Micahel Jackson didn&#8217;t really makes messy songs. Most ofthem were immensely catchy, but this one was more about making a point. It wasone of the most controversial pieces of his entire repetoire, villified forbeing anti-Semitic because of the line &#8220; Jew me, sue me, everybody do me/Kick me, **** me, don&#8217;t you black or white me&#8221;. Jackson claimed that heintended to counter racism by claiming the pointlessness of all racistassumption and discrimination. Use of racist terms was intended, as he claimed,to denounce them. He wanted to use the terms in a way that dismantled themrather than add to their power.

Plenty of critics stated that if that was his intention, heshould have done more to make it clear. Its an impossibly catchy song,featuring one of the most recognizable beats in the world. And it makes one ofthe toughest statements - the people in power don&#8217;t care about us little peoplewho don&#8217;t hold generational power. Its a song for the oppressed, for theunderdog that the people in power are always looking to hurt. Its the song thatyou revolt to, and when you listen, it tells you the side of the story that thebig guns always try to cover up.

http://skore.in/post/117055968260/th...-will-make-you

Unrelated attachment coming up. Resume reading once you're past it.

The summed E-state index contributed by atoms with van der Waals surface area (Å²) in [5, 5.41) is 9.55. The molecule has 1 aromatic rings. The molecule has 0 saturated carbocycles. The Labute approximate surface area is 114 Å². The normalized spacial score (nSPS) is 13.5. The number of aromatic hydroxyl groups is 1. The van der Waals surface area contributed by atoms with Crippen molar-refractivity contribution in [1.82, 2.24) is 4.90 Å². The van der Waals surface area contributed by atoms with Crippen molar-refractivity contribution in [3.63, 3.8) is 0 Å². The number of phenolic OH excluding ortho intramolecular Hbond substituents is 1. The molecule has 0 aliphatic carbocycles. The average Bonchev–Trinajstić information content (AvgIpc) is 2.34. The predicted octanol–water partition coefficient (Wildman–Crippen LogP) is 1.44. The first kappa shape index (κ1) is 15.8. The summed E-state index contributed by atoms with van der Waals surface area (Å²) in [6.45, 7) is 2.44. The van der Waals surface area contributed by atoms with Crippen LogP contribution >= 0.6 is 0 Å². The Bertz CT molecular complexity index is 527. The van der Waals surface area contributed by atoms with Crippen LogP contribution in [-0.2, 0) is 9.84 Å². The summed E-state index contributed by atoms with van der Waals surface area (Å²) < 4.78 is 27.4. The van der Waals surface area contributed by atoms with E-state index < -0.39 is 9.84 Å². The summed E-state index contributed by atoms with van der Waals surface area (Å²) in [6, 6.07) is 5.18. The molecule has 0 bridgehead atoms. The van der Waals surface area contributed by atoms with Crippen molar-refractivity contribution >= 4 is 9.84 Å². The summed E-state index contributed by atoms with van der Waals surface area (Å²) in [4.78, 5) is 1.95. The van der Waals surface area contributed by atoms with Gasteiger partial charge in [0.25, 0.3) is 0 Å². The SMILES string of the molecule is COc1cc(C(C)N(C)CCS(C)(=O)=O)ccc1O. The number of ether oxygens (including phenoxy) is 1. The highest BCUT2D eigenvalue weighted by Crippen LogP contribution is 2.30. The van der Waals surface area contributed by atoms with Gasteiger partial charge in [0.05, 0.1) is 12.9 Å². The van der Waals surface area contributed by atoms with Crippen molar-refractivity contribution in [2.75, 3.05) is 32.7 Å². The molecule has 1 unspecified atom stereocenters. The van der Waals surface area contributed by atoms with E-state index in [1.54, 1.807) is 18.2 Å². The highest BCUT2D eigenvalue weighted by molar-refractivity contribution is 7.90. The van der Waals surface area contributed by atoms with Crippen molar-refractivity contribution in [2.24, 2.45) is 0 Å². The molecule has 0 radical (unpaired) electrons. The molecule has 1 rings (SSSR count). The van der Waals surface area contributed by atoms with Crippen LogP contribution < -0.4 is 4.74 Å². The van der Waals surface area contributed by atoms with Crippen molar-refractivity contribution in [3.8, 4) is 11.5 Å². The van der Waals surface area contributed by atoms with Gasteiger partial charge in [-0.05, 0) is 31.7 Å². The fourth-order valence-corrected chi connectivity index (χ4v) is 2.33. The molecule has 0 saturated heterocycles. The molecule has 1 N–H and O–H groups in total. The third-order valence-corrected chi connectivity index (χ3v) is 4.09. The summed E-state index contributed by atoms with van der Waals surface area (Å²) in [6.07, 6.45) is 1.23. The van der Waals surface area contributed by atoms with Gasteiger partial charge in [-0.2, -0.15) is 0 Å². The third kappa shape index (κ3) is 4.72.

Abdullah Qalalweh &#8207;@MecQalalweh 23h23 hours ago
"They Don't Care About Us" Michael Jackson's song, I think it still working these day


Idont Carefor You @hillcVlt · Apr 18

1995 Michael Jackson put out "They don't really care about us". Been 20 years since and all the lyrics still apply without missing a beat.



D.B.Anderson @DBAnderson1 · Apr 22

When an MJ song is used to protest, u know its real. #theydontreallycareab outus #NYCProtest #nyc

https://vine.co/v/O6TLwZphITi
 

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TDCAU is now the 2nd most viewed video on his Youtube channel with almost 150m views. Scream is coming up to over 40m (which I suspect will only grow). I don't know how it's doing on other outlets but people are listening and hearing his message. Michael was so honest in his music and spoke from his soul. I think as time goes on his voice will only get stronger, no matter how many groups try to silence it.